Pharming has licensed late-phase rare genetic disease treatment leniolisib from Novartis for $20 million (€17.9 million) upfront. The immunomodulator could come to market in activated PI3K-delta syndrome (APDS) in the second half of 2021.
Novartis was developing the selective PI3Kδ inhibitor, also known as CDZ173, in APDS in the belief it can increase the low white blood cell levels that characterize the rare genetic disease. However, the Swiss big pharma has decided to shift strategies in the middle of a phase 2/3 trial, offloading the rights to Pharming in return for a small upfront fee plus milestones and royalties.
Pharming’s interest in leniolisib relates to the overlap between the physicians that may prescribe the drug and its existing commercial asset, hereditary angioedema treatment Ruconest. Both drugs will be prescribed by immunologists, enabling Pharming to use existing infrastructure to push leniolisib.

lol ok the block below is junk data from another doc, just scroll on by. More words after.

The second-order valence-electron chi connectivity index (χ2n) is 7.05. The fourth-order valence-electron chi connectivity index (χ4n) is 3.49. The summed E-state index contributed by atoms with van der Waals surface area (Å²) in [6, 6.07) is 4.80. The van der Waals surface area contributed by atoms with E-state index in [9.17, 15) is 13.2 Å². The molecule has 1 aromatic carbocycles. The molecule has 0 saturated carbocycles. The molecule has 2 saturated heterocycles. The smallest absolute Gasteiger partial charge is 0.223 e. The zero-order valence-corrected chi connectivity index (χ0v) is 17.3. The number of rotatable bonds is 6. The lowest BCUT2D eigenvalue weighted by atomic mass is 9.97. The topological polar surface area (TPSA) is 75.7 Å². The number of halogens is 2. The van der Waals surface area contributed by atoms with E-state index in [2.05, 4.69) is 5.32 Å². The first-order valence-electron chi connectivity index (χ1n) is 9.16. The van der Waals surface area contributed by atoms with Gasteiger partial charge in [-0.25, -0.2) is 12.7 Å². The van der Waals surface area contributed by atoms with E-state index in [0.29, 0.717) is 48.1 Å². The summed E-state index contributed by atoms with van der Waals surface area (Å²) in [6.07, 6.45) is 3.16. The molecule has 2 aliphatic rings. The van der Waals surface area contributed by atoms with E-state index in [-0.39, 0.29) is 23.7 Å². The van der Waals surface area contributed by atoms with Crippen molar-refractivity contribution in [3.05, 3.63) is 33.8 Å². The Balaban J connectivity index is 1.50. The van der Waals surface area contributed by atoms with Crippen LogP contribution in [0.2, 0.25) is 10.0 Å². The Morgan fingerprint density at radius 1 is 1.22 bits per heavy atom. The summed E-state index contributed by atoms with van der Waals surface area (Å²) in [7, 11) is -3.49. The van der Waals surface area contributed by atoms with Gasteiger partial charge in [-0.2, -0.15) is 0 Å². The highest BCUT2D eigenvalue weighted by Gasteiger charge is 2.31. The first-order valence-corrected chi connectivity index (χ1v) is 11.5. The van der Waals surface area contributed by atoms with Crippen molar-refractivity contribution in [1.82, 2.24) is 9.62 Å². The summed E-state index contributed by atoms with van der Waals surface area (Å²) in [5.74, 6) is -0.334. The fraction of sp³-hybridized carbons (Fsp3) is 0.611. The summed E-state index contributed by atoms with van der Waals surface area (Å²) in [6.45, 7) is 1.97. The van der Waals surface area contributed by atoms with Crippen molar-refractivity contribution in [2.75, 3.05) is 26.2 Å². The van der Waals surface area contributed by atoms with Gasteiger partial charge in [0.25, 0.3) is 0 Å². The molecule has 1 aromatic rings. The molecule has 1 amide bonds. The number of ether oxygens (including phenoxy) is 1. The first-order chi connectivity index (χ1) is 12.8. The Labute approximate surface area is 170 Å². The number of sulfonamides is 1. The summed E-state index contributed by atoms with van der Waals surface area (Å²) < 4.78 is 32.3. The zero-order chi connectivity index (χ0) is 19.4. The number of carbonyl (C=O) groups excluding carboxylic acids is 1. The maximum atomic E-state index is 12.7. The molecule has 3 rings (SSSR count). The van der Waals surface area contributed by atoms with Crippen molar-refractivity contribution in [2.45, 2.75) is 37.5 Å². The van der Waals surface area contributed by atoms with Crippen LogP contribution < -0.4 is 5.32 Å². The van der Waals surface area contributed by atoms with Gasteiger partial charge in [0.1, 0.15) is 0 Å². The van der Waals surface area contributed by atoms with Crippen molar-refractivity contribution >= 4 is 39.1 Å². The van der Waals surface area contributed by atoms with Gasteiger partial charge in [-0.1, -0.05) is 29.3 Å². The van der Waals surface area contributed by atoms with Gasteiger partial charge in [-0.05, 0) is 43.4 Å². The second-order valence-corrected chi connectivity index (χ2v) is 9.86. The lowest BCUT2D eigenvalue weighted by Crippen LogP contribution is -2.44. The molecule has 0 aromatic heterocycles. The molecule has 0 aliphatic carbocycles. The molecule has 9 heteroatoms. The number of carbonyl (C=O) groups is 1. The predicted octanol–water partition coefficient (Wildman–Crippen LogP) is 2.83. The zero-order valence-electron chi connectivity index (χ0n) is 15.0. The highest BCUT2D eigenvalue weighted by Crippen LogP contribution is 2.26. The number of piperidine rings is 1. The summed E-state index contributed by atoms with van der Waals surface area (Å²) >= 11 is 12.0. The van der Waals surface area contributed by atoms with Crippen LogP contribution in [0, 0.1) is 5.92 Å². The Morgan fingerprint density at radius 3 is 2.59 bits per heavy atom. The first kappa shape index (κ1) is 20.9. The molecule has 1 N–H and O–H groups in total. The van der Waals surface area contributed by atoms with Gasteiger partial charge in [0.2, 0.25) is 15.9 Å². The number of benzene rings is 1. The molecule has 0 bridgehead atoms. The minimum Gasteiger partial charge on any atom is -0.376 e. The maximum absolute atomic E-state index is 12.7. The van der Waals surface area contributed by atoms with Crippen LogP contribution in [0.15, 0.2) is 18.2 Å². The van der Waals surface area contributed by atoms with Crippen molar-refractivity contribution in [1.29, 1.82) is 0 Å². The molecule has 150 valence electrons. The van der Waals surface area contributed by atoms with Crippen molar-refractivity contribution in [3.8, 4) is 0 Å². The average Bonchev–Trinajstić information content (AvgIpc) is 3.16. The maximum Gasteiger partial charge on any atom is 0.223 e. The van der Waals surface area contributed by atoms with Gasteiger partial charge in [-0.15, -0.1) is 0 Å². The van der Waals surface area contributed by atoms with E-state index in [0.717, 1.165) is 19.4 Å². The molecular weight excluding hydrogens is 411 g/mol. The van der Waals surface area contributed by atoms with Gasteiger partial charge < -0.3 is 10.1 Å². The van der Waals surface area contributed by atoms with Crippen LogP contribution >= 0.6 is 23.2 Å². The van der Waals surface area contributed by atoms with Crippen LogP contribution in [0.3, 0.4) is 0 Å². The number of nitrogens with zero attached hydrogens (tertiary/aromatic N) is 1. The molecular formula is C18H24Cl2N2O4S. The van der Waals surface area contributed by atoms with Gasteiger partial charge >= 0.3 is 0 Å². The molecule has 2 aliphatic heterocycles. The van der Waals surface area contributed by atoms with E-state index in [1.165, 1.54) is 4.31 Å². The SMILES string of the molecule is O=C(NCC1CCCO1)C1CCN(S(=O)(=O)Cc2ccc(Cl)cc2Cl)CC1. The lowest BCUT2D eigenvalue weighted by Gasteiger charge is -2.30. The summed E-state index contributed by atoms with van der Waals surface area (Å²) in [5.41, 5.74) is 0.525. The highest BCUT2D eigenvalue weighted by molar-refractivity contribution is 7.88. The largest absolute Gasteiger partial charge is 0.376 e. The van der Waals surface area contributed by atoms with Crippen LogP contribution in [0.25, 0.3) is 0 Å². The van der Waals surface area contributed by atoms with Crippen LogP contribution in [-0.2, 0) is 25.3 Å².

“The license of CDZ173 is our first step towards building off the commercial success of Ruconest in HAE to grow and diversify our portfolio,” Pharming CEO Sijmen de Vries said in a statement. “It is a perfect strategic fit for our existing medical and commercial infrastructure.”
Novartis moved leniolisib into the open-label dose-escalation portion of a phase 2/3 trial in 2015 and presented long-term follow-up data on six patients late last year. The readout suggested leniolisib does not cause diarrhea or other side effects associated with mTOR or other PI3K inhibitors. Half of the patients stopped taking immunoglobulin following the normalization of B cell function.
Pharming hopes to build on these results to create a data set capable of persuading regulators to approved the drug, starting by working with Novartis to complete enrollment in the second part of the phase 2/3 trial.
GlaxoSmithKline also has a treatment for APDS in development. An inhaled formulation of that drug, another selective PI3Kδ inhibitor known as GSK2269557, is being tested in a 20-patient phase 2 trial.